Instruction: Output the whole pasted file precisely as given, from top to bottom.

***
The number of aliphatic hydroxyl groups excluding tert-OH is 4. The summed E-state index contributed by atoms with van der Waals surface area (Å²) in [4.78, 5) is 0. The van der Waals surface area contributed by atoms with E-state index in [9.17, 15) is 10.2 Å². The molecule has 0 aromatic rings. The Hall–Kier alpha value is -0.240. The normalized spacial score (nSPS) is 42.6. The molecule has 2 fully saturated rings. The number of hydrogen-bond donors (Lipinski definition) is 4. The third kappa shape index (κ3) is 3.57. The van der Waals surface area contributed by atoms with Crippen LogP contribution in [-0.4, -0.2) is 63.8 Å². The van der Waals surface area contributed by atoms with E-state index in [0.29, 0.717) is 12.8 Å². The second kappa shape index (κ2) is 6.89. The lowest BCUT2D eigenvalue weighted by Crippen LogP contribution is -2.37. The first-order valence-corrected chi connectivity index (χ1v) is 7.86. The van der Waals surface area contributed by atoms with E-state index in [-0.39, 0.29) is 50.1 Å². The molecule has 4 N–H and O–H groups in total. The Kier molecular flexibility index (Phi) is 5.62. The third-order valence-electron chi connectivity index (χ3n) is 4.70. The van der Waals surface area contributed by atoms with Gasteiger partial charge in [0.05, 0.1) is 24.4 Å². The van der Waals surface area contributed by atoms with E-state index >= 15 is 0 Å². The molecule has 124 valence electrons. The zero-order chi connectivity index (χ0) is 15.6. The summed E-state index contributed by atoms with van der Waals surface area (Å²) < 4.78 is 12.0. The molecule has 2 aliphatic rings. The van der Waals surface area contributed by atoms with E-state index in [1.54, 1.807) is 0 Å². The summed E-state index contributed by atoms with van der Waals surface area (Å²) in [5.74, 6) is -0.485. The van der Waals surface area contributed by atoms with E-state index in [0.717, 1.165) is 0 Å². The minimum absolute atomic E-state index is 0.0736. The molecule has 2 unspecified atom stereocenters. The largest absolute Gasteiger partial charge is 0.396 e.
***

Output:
The number of aliphatic hydroxyl groups excluding tert-OH is 4. The summed E-state index contributed by atoms with van der Waals surface area (Å²) in [4.78, 5) is 0. The van der Waals surface area contributed by atoms with E-state index in [9.17, 15) is 10.2 Å². The molecule has 0 aromatic rings. The Hall–Kier alpha value is -0.240. The normalized spacial score (nSPS) is 42.6. The molecule has 2 fully saturated rings. The number of hydrogen-bond donors (Lipinski definition) is 4. The third kappa shape index (κ3) is 3.57. The van der Waals surface area contributed by atoms with Crippen LogP contribution in [-0.4, -0.2) is 63.8 Å². The van der Waals surface area contributed by atoms with E-state index in [0.29, 0.717) is 12.8 Å². The second kappa shape index (κ2) is 6.89. The lowest BCUT2D eigenvalue weighted by Crippen LogP contribution is -2.37. The first-order valence-corrected chi connectivity index (χ1v) is 7.86. The van der Waals surface area contributed by atoms with E-state index in [-0.39, 0.29) is 50.1 Å². The molecule has 4 N–H and O–H groups in total. The Kier molecular flexibility index (Phi) is 5.62. The third-order valence-electron chi connectivity index (χ3n) is 4.70. The van der Waals surface area contributed by atoms with Gasteiger partial charge in [0.05, 0.1) is 24.4 Å². The van der Waals surface area contributed by atoms with E-state index >= 15 is 0 Å². The molecule has 124 valence electrons. The zero-order chi connectivity index (χ0) is 15.6. The summed E-state index contributed by atoms with van der Waals surface area (Å²) < 4.78 is 12.0. The molecule has 2 aliphatic rings. The van der Waals surface area contributed by atoms with E-state index in [1.54, 1.807) is 0 Å². The summed E-state index contributed by atoms with van der Waals surface area (Å²) in [5.74, 6) is -0.485. The van der Waals surface area contributed by atoms with E-state index in [0.717, 1.165) is 0 Å². The minimum absolute atomic E-state index is 0.0736. The molecule has 2 unspecified atom stereocenters. The largest absolute Gasteiger partial charge is 0.396 e.